Surgeons at Moffitt Cancer Center believed the tumor had been inside Carlson’s colon for two years, suggesting it was slow-growing. As a precaution, they also removed her ovaries. A second surgery removed spots on her liver and a final surgery removed parts of a lung.

After the three surgeries and chemotherapy, Carldon’s prognosis is good. The cancer has not spread, and she is being monitored regularly for any signs of recurrence.

Her experience has empowered her to get her story out because she believes the colonoscopy saved her life.

Colorectal cancer, referred to commonly as colon cancer, affects men and women and is considered the second leading cancer killer in the United States. According to the Mayo Clinic, regular screenings can save lives by discovering pre-cancerous polyps in the colon or rectum and removing them before they become deadly.

Risk factors for colon cancer include:

Age: most colon cancers are diagnosed in those over 50.
Race: Blacks are at a greater risk than people of other races.
Personal or family history of colorectal cancers or polyps.
Inflammatory intestinal conditions including diseases of the colon, such as ulcerative colitis and Crohn’s disease, increase the risk.
Genetic syndromes including familial adenomatous polyposis and hereditary nonpolyposis colorectal cancer, also known as Lynch syndrome.
Low fiber, high fat diet.
Radiation therapy for cancer directed at the abdomen can increase the risk of colon cancer.

Carlson had none of these with the exception of a family history of colon cancer and pre-cancerous polyps. Even then, it wasn’t recommended she begin annual screenings until age 50.

“My doctors saw normal blood work and never pushed the colonoscopy,” Carlson said. She now cautions skepticism when symptoms continue without obvious cause.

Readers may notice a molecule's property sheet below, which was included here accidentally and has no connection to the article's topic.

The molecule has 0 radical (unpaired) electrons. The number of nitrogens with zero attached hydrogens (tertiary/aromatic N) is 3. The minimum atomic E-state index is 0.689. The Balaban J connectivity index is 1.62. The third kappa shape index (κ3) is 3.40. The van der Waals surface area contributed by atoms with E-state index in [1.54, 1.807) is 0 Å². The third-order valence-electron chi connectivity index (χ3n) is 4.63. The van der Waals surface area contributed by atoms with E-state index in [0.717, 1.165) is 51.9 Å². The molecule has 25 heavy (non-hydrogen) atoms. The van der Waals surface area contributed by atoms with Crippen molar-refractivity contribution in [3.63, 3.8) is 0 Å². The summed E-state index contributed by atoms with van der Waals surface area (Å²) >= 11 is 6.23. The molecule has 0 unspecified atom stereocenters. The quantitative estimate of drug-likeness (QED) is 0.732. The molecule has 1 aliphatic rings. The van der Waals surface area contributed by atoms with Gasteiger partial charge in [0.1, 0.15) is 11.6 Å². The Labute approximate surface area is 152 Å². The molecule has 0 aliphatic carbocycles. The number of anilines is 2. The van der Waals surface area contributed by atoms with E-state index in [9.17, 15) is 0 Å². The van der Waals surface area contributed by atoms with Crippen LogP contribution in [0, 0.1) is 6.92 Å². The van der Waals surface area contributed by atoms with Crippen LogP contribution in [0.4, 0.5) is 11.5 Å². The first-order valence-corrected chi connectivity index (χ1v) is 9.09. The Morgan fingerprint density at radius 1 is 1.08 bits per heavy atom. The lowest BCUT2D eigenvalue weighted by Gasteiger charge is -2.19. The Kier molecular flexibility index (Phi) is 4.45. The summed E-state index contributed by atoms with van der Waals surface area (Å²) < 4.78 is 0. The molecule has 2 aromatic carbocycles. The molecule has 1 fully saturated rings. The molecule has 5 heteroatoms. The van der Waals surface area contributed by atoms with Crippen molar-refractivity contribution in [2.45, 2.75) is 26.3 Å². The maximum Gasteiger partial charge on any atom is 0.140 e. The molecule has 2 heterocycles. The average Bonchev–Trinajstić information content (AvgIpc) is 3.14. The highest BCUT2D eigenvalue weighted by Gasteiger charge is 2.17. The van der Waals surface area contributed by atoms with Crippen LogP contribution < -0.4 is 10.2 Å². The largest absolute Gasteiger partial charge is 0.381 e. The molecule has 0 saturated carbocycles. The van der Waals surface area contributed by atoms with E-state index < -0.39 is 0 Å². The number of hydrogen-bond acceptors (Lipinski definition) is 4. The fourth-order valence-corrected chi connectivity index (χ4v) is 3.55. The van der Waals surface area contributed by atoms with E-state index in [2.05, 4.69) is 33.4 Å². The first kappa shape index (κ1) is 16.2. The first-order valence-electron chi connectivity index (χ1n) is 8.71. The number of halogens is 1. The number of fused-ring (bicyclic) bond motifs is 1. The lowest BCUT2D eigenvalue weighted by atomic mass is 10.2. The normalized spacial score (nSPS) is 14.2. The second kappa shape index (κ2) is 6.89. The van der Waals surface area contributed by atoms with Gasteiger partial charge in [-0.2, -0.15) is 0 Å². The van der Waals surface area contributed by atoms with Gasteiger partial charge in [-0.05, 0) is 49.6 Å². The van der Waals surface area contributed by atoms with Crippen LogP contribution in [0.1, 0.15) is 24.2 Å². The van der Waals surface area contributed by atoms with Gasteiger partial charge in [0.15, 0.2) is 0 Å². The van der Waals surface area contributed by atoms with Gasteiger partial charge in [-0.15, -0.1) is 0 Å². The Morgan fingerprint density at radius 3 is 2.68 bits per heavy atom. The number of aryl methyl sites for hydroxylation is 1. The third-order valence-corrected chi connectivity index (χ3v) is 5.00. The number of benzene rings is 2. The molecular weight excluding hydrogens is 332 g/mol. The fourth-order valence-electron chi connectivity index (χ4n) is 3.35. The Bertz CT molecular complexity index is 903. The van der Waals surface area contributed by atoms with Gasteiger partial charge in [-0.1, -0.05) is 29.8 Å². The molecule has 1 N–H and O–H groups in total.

Carlson is a strong advocate for the maintenance drug Avastin, which she takes as a targeted cancer treatment. “It is the miracle drug,” she said. Carlson has become a spokesperson for Avastin, delivering hard proof that hope for survival from colon cancer — even stage 4 — is possible.

Carlson’s story inspires hope on many levels. The mother of two boys, 23-year old Ryan, a Hernando High and Florida State graduate; and 11-year old Jack, is a fighter with a new perspective on the value of life.

She never thought colon cancer would kill her. But the journey that made her a cancer survivor helped her see every moment with her family as a gift.

She and her husband, Carey, also a Hernando High alumnus, had hoped to add another child to their family. But she doesn’t dwell on what could have been.

A motivator in high school as she helped cheer Leopard teams to victories, Carlson is no less a strong motivator today. Her story might inspire another life-saving colonoscopy or contribute to medical advances.

Now in remission, Carlson’s journey is propelled by a responsibility to deliver her message of hope.

Reiniers: Health care reform – forget the politics

Long before Obamacare was a gleam in President Barack Obama’s eyes, state legislators and opinion writers – myself included – expressed concern about the complex issues of health care reform.